The US’ slipping into a crisis doesn’t make those 20% Chinese any richer. Indeed, it makes them poorer because those businesses that export won’t be as profitable as before. Did you know that Chinese bank loans expanded 60% over the last two years? When the US slipped into recession and started buying less from China, it almost burst China’s bubble. The Chinese government responded by prodding the banks to lend more.
Can you imagine what would happen to any economy if bank loans grew 60% over two years? It’s like China has been drinking a gallon of Red Bull. It’s so stimulating that it’s shaken China and given it severe heart palpations. It’s only going to lead to a greater property bubble, more and more unnecessary capacity to produce goods that no one wants to buy, and then a crash.
The Edge: Couldn’t China just put off that moment of truth with more stimulus and hope that, in time, the US economy will recover and everyone is busy emptying the shelves at Walmart?
RD: It would be nice if that happened, but the US’ problem is mainly structural. The US economy is no longer viable the way it is structured. The reason it is not viable is that it is fast de-industrialising and losing all of the manufacturing jobs. The reason it is losing manufacturing jobs is that wages in China, India or Vietnam are 90% lower.
Wages in China could double but they’d still be 80% lower than in the US. The Chinese currency might appreciate 20%, but that still wouldn’t change anything. The service economy mostly financial services, real estate, etc — isn’t creating enough jobs. Actually, it just blew up and had to be bailed out by the government. And, some of the other service sectors were only profitable so long as Americans were borrowing in a big way. The US has innovative companies like Google and Facebook but, unfortunately, they don’t seem to employ many people.
The Edge: So, what should President Obama or the Congress do now? Is there a way out or just a steady deterioration from here on?
RD: The US has two choices. The government can spend less and the US will collapse into a depression, from where it will be all downhill, or just spend more wisely. The US needs to spend in a way that actually restructures the economy and restore its economic viability. It looks like the US government will have a US$10 trillion budget deficit over the next 10 years.
If we spend US$1 trillion on solar energy, US$1 trillion on genetic engineering and biotechnology and US$1 trillion on nanotechnology, it will give the US an unassailable lead in these future technologies. We will then be producing things that people couldn’t buy from anywhere else. Like the cure for cancer. We would be able sell our cure for cancer in exchange for Chinese tennis shoes and the trade will then balance.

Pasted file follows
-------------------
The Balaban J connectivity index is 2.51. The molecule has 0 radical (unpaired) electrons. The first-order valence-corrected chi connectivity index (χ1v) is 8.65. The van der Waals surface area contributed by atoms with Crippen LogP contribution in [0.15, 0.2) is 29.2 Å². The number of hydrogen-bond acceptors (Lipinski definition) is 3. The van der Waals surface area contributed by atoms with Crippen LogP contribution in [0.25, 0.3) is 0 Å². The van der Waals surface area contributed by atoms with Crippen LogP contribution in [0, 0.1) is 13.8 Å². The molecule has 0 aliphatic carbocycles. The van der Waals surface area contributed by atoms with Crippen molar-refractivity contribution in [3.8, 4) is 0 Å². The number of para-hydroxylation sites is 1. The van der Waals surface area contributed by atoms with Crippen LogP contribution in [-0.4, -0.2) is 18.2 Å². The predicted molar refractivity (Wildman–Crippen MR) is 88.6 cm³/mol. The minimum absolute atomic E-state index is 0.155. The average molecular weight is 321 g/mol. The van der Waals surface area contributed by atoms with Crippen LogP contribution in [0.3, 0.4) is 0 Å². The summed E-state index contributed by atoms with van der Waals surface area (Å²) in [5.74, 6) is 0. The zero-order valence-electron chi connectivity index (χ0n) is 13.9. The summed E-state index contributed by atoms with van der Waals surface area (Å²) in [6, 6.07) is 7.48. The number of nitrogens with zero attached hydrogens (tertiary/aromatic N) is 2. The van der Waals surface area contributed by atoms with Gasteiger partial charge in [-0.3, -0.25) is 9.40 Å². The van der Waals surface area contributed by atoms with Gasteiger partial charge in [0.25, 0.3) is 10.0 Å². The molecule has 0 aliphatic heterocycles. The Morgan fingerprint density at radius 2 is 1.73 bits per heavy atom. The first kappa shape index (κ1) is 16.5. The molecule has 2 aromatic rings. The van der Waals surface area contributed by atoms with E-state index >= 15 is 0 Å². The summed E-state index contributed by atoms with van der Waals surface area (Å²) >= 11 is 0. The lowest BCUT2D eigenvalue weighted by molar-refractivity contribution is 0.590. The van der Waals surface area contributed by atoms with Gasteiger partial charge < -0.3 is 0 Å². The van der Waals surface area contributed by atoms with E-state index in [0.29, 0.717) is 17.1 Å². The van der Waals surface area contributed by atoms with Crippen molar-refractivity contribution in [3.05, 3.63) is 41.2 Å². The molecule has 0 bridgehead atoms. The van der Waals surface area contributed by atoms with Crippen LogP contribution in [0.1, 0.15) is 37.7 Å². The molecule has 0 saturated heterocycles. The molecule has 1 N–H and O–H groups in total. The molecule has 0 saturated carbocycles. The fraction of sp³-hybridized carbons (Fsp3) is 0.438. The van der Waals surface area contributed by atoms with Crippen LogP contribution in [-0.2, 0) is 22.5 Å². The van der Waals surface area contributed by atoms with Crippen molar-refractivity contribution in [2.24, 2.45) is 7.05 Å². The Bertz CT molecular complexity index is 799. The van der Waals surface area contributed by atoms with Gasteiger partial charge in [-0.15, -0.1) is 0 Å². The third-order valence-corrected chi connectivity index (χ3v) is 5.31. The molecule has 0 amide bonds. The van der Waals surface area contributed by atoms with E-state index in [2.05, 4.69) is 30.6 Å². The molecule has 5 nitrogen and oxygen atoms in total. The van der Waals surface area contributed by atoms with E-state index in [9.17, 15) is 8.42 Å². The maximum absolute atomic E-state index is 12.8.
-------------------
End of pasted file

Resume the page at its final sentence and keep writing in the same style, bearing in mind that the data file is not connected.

A trillion dollars into solar technology will mean an America with free, limitless energy. That will immediately cut our trade deficit by 40%. On top of that, we would cut our budget deficit by US$200 billion because we wouldn’t have to defend the Middle East oil that we need. On top of that, the government could tax domestically generated electricity and bring down the deficit even further.
As soon as we start selling that cancer vaccine, it won’t be long before we pay our national debt. We need a strategy to go forward boldly with investment projects designed to solve our problems rather than sit back resigned to fact that there is no hope except cutting spending, which I believe is a road to disaster.
President Obama, in his State of the Union address, said: “This our Sputnik Moment” — meaning that we have to invest in new industry or be overtaken by our rivals, just as Russia forced us to rethink our space strategy with its launch of the Sputnik in the 1950s.
The Edge: And what should China do?
RD: China should agree to a global agreement on increasing industrial wages by US$1 a year every year. We need a global minimum wage so that wages go from US$5 a day this year to US$6 a day next year, tripling to US$15 a day in 10 years. That, in turn, will greatly expand the purchasing power of a billion people at the bottom of the Chinese pyramid, who would be able to afford the sneakers or the iPods they make.
It took 150 years after the industrial revolution before industrial workers in the West could afford to buy the things they were making. When Henry Ford increased wages to US$5 a day in 1915, everyone thought he was insane. Only because wages went up did you have in the US the base of a consumer-based industrial society. If wages had remained low, the West would not have developed to the stage where it is now and Americans wouldn’t be able to afford Chinese-made goods in Walmarts.
The Edge: What’s your take on the sovereign debt crisis in Europe? Will the eurozone break up, with weaker economies such as Greece, Ireland and Portugal dropping out?
RD: I don’t think the eurozone will break up, though it is not impossible that a country like Greece might drop out. Over the long run, we will see some of the weaker economies gradually bailed out by European taxpayers and the European Central Bank.
The Edge: What should Southeast Asian policymakers worry about?
RD: All asset-price bubbles end up in busts, and that destroys banking systems. Southeast Asian banks came out unscathed in the global financial crisis but, if property prices in Singapore, Hong Kong and China keep going up, mark my words, there will be a banking crisis. Just because Asian banks withstood the last crisis doesn’t mean they will withstand the next one.
The Edge: Anything else policymakers in Singapore should worry about?
RD: Derivatives. There is no reason Singapore should try to be a global hub for derivatives. Warren Buffett was right when he said derivatives are financial weapons of mass destruction. Singapore and other emerging financial centres should be wary of derivatives and the damage unfettered use of derivatives could do.